Community Health Workers (CHWs) and other team members from the Worcester Partnership of the Prevention & Wellness Trust Fund head out for a hike at the MA Audubon Society at Broad Meadow Brook in Worcester.
In January 2014, the City of Worcester’s Division of Public Health (WDPH) was awarded nearly $6 million from the Massachusetts Department of Public Health (MDPH) Prevention and Wellness Trust Fund (PWTF) to engage community and clinical partners throughout Worcester in an effort to address and reduce pediatric asthma, uncontrolled hypertension, and prevent senior falls. Over the next three years, this innovative, evidenced-based program will create an opportunity to develop novel linkages and engage community health workers (CHWs) in bridging gaps in health care. Over the past several months, clinical and community organizations across the City have built capacity by collaborating on building unique partnerships and models of care under this new program.
Looking ahead in the New Year, the Worcester Partnership for the Prevention & Wellness Trust Fund will implement comprehensive approaches to address the three identified major health conditions that prove costly and often life-threatening. Led by the Pediatric Pulmonary Department of UMass Memorial Medical Center, under the pediatric asthma CHWs at four clinical sites will connect with high risk patients eligible for home-based multi-trigger, multi-component assessment and intervention. In addition, they will work with the Worcester Public Schools to educate school nurses and parents on pediatric asthma management. These interventions have the potential to reduce costly asthma-related emergency department visits and improve the quality of life for asthmatic children and their families.
The Family Health Center in Worcester has created a falls clinic to refer seniors who have been identified as high-risk for falling through a comprehensive falls assessment and follow-up. This clinic will follow the evidence-based STEADI protocol as outlined by the Centers for Disease Control and Prevention. In the community, the Worcester Senior Center will serve as the referrals hub for the senior falls intervention, using their expertise in this field to connect seniors with fall prevention services, such as falls risk home assessments and modifications and A Matter of Balance and Tai Chi classes. Last fall, senior health promotion events were held by funding partner Fallon Health and the Worcester Senior Center. In addition, the Worcester Senior Center distributed 10,000 falls prevention calendars throughout the community.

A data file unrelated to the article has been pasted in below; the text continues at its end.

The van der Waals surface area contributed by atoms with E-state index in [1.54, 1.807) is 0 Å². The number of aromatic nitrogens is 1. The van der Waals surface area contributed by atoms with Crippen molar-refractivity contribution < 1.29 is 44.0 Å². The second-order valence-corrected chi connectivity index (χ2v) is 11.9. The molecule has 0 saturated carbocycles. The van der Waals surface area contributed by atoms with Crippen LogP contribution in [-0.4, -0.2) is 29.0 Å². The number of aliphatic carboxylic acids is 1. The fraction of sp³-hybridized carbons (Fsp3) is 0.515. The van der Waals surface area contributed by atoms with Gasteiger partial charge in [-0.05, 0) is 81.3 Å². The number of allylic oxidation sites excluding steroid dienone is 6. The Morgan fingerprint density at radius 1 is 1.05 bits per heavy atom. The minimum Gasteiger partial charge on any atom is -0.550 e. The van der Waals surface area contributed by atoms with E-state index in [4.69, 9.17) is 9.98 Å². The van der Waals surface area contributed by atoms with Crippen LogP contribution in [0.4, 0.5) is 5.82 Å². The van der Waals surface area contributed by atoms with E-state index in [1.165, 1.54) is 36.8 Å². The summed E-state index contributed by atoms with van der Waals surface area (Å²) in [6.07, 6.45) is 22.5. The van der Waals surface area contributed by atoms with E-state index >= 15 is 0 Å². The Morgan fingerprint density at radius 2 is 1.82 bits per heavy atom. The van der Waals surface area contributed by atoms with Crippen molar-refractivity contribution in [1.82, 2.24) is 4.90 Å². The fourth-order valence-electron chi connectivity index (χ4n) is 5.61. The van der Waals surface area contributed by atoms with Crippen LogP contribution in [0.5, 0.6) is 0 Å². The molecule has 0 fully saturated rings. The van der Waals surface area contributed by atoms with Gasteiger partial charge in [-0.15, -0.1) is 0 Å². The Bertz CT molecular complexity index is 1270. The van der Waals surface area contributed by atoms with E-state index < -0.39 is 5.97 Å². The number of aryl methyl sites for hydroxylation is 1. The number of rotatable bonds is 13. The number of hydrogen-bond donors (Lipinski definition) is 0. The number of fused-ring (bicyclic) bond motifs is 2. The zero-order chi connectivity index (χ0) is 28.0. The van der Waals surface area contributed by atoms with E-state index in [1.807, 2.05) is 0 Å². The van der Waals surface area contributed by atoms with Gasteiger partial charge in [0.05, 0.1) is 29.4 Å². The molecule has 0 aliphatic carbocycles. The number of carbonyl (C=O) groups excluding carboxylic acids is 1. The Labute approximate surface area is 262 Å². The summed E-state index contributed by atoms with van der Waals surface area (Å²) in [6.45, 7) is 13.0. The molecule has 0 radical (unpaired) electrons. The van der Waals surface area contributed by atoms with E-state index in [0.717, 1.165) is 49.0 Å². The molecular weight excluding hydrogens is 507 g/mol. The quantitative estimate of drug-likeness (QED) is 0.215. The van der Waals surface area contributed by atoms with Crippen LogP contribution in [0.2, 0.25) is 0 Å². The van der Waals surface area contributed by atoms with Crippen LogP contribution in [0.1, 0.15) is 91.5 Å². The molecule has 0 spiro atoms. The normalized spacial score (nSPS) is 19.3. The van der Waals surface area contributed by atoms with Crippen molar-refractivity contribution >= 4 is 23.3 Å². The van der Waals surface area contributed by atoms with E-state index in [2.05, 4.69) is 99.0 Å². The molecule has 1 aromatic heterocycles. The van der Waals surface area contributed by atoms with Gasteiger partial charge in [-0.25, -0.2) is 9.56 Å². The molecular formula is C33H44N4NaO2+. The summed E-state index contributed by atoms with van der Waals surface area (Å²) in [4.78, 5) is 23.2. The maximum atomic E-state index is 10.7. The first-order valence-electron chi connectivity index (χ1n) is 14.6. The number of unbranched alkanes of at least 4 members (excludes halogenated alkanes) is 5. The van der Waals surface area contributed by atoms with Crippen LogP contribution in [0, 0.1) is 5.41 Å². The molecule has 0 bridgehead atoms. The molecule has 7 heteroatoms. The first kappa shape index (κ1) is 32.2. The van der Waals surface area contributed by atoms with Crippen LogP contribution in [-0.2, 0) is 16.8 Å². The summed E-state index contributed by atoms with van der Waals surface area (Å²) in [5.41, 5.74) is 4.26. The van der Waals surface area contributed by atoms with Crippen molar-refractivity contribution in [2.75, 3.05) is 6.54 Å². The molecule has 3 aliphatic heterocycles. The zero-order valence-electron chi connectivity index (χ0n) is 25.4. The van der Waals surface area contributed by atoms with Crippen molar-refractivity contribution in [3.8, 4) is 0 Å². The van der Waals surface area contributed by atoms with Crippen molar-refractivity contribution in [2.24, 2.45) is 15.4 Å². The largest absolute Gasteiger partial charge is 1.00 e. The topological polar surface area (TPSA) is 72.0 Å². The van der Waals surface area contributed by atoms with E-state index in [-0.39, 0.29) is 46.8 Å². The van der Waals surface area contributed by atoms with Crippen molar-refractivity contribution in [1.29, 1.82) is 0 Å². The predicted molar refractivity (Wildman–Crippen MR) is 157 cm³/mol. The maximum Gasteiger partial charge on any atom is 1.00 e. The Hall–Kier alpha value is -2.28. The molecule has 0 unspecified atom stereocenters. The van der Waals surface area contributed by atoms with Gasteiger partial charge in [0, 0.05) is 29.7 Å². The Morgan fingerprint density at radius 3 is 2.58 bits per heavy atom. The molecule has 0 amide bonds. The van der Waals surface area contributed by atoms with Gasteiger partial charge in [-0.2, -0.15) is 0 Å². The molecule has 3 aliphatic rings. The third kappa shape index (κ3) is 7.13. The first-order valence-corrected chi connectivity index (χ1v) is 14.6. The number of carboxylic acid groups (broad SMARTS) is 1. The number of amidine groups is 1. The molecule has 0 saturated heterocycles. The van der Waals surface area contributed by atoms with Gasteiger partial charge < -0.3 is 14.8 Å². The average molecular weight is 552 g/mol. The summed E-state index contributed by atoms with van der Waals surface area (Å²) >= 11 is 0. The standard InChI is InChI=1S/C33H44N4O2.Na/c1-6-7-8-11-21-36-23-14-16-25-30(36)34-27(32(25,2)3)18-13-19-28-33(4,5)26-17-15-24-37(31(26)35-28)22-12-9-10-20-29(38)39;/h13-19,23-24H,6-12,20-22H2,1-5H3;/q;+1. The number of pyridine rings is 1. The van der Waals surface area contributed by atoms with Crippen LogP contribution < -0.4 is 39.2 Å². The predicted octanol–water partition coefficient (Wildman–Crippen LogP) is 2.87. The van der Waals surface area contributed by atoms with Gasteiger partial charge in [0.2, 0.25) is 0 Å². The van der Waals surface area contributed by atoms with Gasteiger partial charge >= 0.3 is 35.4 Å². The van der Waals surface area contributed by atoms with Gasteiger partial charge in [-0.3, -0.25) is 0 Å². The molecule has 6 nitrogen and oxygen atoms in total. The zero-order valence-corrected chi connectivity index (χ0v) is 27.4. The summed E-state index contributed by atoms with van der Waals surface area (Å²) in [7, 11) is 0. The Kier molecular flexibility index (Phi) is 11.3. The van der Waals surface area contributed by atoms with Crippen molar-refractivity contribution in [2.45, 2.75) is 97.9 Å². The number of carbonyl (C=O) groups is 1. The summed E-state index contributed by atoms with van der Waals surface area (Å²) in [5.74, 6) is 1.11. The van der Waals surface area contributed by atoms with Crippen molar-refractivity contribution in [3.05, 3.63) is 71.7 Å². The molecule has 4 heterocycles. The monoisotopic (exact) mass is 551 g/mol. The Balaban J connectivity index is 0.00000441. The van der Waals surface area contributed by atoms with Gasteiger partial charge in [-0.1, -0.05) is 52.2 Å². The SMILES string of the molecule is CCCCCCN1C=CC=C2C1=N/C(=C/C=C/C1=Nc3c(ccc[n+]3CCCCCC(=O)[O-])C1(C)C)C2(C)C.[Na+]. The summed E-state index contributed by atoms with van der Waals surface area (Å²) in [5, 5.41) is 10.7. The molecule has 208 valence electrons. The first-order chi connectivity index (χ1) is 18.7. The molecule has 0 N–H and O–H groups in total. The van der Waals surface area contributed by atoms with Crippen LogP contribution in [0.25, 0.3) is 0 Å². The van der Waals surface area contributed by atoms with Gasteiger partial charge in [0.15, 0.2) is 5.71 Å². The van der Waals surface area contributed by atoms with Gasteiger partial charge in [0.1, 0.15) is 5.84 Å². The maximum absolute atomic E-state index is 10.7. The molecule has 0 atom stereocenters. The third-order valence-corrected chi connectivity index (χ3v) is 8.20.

Finally, clinical and community partners will engage patients with uncontrolled hypertension by teaching them to self-monitor the changes in their blood pressure. Patients will also learn about healthy living through Stanford Model Chronic Disease Self-Management Programs (CDSMP) at local community-based organizations led by Mosaic Cultural Complex. For example, the Mass Audubon Society at Broad Meadow Brook will train PWTF CHWs about where clients and patients can walk in Worcester, including identifying free, safe areas throughout Worcester that are suitable for year-round outdoor exercise and offer walking groups from Family Health Center and Edward M. Kennedy Community Health Center. Both WDPH and MDPH are eager to learn from them while they develop and implement these unique and inventive approaches.
A full list of partner organizations includes: Central Massachusetts Area Health Education Center (AHEC), Community Legal Aid, Edward M. Kennedy Community Health Center, Inc., Fallon Health, Family Health Center of Worcester, Inc., Head Start, Mass Audubon Society, Mosaic Cultural Complex, UMass Medical School, UMass Memorial Medical Center, Worcester Public Schools, and Worcester Senior Center.
For more information, please contact Tracy Kennedy, Project Manager for the Worcester PWTF Partnership, at the Division of Public Health at 508-799-1309 or email@example.com.
WDPH sees the PWTF as an important step in building a healthier community. This project will reduce health care costs and health disparities in the City by addressing the most prevalent and preventable health conditions. It will foster lasting change in the health of the community, supporting the vision of being the healthiest city in New England by 2020!